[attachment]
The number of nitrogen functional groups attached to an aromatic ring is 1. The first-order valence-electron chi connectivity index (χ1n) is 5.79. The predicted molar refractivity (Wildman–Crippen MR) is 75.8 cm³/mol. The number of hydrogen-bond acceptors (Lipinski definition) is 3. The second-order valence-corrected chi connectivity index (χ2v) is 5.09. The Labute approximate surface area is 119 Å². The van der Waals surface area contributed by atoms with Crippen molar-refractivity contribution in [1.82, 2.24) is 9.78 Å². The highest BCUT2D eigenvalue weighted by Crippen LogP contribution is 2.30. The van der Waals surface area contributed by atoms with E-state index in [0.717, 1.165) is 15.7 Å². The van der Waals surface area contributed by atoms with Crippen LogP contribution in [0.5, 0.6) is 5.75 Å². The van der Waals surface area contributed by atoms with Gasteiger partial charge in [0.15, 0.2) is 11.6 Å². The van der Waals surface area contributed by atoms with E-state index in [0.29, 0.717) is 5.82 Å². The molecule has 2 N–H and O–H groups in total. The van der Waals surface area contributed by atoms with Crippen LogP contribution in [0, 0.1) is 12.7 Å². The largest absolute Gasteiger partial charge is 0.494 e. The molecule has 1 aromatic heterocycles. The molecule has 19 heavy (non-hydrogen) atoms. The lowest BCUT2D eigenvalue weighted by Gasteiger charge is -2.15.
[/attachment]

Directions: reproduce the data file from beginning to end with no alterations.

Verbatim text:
The number of nitrogen functional groups attached to an aromatic ring is 1. The first-order valence-electron chi connectivity index (χ1n) is 5.79. The predicted molar refractivity (Wildman–Crippen MR) is 75.8 cm³/mol. The number of hydrogen-bond acceptors (Lipinski definition) is 3. The second-order valence-corrected chi connectivity index (χ2v) is 5.09. The Labute approximate surface area is 119 Å². The van der Waals surface area contributed by atoms with Crippen molar-refractivity contribution in [1.82, 2.24) is 9.78 Å². The highest BCUT2D eigenvalue weighted by Crippen LogP contribution is 2.30. The van der Waals surface area contributed by atoms with E-state index in [0.717, 1.165) is 15.7 Å². The van der Waals surface area contributed by atoms with Crippen LogP contribution in [0.5, 0.6) is 5.75 Å². The van der Waals surface area contributed by atoms with Gasteiger partial charge in [0.15, 0.2) is 11.6 Å². The van der Waals surface area contributed by atoms with E-state index in [0.29, 0.717) is 5.82 Å². The molecule has 2 N–H and O–H groups in total. The van der Waals surface area contributed by atoms with Crippen LogP contribution in [0, 0.1) is 12.7 Å². The largest absolute Gasteiger partial charge is 0.494 e. The molecule has 1 aromatic heterocycles. The molecule has 19 heavy (non-hydrogen) atoms. The lowest BCUT2D eigenvalue weighted by Gasteiger charge is -2.15.